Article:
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Addiction. 2011 Mar;106(3):516-25. doi: 10.1111/j.1360-0443.2010.03199.x. Epub 2010 Nov 9.

Alcohol as a risk factor for sudden infant death syndrome (SIDS).

Author information

1
Department of Sociology, University of California, San Diego, 92093-0533, USA. dphillips@ucsd.edu

Abstract

AIM:

To test whether alcohol is a risk factor for sudden infant death syndrome (SIDS).

DESIGN AND SETTING:

US epidemiological study using computerized death certificates, linked birth and infant death dataset, and Fatality Analysis Reporting System.

PARTICIPANTS:

All SIDS cases (n = 129,090) and other infant deaths (n = 295,151) from 1973-2006; all persons involved in late-night alcohol-related crashes (n = 135,946) from 1994-2008.

MEASUREMENTS:

Three measures were used: the expected number of deaths on New Year versus the observed number (expected values were determined using a locally weighted scatterplot smoothing polynomial), the average number of weekend deaths versus the average number of weekday deaths, and the SIDS death rate for children of alcohol-consuming versus non-alcohol-consuming mothers.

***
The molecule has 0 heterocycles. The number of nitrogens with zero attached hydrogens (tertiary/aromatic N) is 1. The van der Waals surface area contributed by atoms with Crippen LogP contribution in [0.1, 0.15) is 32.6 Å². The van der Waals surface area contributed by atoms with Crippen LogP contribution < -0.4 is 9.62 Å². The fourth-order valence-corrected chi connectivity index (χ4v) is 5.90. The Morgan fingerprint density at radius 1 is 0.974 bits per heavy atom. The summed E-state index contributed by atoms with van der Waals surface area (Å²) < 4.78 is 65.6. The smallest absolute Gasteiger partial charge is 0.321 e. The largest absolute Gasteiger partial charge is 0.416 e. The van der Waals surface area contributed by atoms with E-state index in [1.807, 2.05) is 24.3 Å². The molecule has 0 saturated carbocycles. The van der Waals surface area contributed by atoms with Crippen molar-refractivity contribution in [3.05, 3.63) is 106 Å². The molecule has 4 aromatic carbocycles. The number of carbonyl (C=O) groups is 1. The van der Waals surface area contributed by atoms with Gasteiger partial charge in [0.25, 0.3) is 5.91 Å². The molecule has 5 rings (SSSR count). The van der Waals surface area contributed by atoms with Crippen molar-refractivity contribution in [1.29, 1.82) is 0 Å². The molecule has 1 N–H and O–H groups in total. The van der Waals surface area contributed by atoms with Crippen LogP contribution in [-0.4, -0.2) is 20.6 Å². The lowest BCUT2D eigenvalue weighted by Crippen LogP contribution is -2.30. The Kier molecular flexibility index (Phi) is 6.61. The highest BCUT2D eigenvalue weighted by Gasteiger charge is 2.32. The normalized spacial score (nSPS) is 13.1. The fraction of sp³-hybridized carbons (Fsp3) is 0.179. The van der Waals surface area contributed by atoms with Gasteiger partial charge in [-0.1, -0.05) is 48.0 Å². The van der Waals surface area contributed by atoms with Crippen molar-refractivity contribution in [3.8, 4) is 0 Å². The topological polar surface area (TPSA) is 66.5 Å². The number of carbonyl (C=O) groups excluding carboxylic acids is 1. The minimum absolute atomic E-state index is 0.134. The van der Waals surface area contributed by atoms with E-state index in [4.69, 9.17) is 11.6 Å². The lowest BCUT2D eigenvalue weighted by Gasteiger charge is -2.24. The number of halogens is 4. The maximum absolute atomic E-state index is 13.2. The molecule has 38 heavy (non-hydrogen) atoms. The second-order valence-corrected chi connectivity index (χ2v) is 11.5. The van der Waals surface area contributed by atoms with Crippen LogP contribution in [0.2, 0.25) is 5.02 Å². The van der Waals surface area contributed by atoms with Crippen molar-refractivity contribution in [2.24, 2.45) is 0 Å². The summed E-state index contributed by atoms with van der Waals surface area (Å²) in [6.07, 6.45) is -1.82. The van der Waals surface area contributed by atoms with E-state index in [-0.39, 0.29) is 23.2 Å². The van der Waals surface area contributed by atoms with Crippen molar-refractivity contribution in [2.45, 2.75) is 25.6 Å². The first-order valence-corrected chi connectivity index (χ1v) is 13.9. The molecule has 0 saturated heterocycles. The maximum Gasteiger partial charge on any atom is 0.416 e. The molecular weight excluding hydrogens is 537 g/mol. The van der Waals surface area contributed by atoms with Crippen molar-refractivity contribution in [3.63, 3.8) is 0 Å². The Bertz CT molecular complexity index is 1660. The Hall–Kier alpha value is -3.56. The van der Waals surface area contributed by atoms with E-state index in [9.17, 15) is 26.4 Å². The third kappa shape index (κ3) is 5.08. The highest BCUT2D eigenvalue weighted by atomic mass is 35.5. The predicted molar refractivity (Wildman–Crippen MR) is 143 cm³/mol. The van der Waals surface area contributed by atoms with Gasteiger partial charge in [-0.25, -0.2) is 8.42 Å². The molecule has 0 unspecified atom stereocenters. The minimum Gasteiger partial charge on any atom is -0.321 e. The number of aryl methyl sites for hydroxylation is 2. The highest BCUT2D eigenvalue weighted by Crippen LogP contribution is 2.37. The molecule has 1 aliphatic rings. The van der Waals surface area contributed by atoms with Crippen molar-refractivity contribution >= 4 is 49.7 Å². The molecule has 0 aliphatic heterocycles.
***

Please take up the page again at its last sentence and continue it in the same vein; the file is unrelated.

FINDINGS:

These measures indicate that the largest spikes in alcohol consumption and in SIDS (33%) occur on New Year, alcohol consumption and SIDS increase significantly on weekends, and children of alcohol-consuming mothers are much more likely to die from SIDS than are children of non-alcohol-consuming mothers.

CONCLUSIONS:

Alcohol consumption appears to be a risk factor for sudden infant death syndrome, although it is unclear whether alcohol is an independent risk factor, a risk factor only in conjunction with other known risk factors (like co-sleeping), or a proxy for other risk factors associated with occasions when alcohol consumption increases (like smoking). Our findings suggest that caretakers and authorities should be informed that alcohol impairs parental capacity and might be a risk factor for sudden infant death syndrome; in addition, future research should further explore possible connections between sudden infant death syndrome and alcohol.

[Indexed for MEDLINE]

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